CRV’s sales of sexed semen and dairy beef jumped by more than 40 percent last year as New Zealand dairy farmers change their genetics buying behaviour to help mitigate increasing regulatory and financial challenges.
CRV reports that between the 2021 and 2022 seasons the percentage of total sexed semen and dairy beef sales increased by 44% and 41% respectively. On average, for each farmer who bought sexed semen this made up 18% of their order. For those buying dairy beef it made up 14% of their order and conventional semen made up 68%.
CRV managing director James Smallwood says the shift is no surprise as dairy farmers continue to look for ways to remain profitable while dealing with rapid change.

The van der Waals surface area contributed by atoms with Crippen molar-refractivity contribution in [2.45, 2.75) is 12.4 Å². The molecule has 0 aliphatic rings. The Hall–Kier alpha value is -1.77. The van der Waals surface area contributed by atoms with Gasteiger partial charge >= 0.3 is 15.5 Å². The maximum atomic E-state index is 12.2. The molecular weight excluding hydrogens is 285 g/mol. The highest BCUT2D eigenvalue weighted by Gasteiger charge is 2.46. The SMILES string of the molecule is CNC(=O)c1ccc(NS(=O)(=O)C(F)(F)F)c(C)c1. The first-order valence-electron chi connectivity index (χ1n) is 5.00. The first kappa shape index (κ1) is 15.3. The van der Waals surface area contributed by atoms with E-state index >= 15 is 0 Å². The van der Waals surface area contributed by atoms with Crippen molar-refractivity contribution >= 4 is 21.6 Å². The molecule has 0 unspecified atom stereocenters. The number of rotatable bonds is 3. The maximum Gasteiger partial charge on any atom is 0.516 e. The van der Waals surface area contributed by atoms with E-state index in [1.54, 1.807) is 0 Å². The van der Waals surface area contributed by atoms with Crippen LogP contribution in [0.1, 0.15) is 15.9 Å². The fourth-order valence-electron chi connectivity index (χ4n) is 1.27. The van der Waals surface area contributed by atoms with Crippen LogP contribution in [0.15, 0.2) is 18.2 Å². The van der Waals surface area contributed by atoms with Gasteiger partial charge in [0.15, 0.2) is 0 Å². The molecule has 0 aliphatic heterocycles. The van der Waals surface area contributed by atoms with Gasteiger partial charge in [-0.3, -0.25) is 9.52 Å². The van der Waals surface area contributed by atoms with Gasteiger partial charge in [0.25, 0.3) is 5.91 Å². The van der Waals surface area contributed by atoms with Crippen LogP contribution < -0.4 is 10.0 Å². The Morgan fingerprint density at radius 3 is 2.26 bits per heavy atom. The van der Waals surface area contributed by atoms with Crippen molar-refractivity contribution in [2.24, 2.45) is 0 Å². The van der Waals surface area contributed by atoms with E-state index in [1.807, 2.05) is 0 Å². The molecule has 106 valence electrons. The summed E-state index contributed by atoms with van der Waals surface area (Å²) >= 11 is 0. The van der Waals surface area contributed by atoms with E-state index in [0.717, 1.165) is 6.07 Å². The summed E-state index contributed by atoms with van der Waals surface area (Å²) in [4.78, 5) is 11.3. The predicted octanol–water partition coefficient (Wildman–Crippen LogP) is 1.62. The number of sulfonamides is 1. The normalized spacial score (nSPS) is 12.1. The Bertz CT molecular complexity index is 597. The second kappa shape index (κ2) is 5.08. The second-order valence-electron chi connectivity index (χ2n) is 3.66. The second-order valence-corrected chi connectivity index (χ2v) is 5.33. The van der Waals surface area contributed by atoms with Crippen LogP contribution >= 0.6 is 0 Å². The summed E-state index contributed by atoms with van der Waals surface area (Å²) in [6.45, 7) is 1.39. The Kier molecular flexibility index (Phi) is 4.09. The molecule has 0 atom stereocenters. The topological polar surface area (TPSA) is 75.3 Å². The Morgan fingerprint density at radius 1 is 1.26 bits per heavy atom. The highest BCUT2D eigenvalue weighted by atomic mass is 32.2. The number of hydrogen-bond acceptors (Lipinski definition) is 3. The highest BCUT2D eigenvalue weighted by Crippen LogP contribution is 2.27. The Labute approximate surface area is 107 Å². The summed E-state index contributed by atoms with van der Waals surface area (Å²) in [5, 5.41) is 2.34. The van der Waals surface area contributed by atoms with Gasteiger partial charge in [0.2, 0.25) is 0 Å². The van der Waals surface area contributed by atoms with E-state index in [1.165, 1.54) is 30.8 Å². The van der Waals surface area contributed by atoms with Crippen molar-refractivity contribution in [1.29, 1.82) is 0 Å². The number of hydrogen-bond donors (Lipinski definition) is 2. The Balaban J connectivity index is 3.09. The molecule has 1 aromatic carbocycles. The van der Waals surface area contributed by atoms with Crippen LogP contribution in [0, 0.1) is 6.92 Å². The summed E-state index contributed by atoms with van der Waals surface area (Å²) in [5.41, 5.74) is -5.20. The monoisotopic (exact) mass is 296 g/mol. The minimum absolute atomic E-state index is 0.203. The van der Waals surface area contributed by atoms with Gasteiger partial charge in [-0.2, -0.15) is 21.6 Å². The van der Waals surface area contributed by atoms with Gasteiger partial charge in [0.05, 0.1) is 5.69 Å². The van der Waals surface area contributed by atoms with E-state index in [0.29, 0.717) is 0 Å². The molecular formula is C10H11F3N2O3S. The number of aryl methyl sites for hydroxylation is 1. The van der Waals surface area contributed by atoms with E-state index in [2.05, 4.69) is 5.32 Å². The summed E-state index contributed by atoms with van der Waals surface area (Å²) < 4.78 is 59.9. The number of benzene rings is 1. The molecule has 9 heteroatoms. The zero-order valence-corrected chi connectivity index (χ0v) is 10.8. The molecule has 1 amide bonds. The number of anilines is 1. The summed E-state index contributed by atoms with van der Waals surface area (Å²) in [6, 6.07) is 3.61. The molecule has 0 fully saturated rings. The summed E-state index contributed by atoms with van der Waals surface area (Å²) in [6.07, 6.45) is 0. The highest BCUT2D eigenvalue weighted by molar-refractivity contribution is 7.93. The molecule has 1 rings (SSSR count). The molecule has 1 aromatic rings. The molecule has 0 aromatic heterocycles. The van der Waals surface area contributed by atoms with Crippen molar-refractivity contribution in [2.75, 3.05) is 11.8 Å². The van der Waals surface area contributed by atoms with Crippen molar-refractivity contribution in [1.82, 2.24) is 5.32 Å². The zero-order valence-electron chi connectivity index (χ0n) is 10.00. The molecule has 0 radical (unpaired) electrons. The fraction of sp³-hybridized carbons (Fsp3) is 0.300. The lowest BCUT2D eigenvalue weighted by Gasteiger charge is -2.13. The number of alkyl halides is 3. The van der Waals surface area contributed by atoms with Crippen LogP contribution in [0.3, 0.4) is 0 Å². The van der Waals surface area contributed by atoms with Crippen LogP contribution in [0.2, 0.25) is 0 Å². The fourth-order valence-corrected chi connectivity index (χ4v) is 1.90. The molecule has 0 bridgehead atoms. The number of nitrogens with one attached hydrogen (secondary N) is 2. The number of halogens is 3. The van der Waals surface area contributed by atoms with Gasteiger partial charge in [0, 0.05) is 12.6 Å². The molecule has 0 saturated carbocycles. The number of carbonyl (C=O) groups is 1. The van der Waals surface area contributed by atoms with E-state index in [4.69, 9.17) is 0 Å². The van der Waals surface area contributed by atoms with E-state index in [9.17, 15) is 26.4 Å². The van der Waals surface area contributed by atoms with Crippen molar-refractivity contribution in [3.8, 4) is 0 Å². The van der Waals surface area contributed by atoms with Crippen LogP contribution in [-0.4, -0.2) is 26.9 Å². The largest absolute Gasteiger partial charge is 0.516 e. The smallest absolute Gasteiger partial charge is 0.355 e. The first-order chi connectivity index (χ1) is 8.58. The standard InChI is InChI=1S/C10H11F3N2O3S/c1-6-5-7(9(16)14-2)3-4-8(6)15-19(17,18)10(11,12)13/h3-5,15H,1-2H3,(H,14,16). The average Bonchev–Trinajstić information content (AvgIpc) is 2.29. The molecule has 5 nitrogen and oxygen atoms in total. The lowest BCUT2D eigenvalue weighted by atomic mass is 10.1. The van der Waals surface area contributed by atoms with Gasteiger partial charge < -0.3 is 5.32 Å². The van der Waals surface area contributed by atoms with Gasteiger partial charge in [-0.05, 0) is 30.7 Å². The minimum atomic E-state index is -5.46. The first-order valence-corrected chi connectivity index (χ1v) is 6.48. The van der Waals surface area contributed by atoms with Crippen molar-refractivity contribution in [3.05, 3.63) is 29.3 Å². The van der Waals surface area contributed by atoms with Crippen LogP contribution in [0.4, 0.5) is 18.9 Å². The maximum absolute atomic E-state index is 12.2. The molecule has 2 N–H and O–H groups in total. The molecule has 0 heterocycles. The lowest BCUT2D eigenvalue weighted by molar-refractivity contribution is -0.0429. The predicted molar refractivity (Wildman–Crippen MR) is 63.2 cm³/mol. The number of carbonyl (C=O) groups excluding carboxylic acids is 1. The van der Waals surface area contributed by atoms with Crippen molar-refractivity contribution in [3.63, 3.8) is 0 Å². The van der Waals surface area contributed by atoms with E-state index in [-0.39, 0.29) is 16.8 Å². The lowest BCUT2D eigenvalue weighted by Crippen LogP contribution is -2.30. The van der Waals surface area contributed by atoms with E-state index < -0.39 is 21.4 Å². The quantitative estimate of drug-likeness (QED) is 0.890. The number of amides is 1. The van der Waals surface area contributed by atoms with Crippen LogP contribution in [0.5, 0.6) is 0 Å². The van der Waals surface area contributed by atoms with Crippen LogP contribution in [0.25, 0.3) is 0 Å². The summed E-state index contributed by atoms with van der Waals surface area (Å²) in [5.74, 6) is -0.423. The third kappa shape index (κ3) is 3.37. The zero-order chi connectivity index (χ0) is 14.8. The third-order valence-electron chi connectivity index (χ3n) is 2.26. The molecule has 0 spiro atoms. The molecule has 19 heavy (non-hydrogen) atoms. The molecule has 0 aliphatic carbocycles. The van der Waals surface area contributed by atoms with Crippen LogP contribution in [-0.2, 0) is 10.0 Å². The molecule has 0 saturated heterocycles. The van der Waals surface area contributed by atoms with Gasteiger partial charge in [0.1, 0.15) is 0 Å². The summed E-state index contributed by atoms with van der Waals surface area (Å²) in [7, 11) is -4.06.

“Breeding a feed efficient herd is now more crucial than ever. Feed and fertiliser costs and feed quality levels have become an ongoing challenge for dairy farmers. In addition, they must comply with more regulations and market requirements to reduce greenhouse gas emissions, improve water quality, such as limits on the application of synthetic nitrogen, and reduce the number of bobby calves.
“We are seeing a real shift in buying behaviours as farmers seek to minimise waste through good management and ensuring their animals are healthy, last longer and turn as much grass as possible into milk.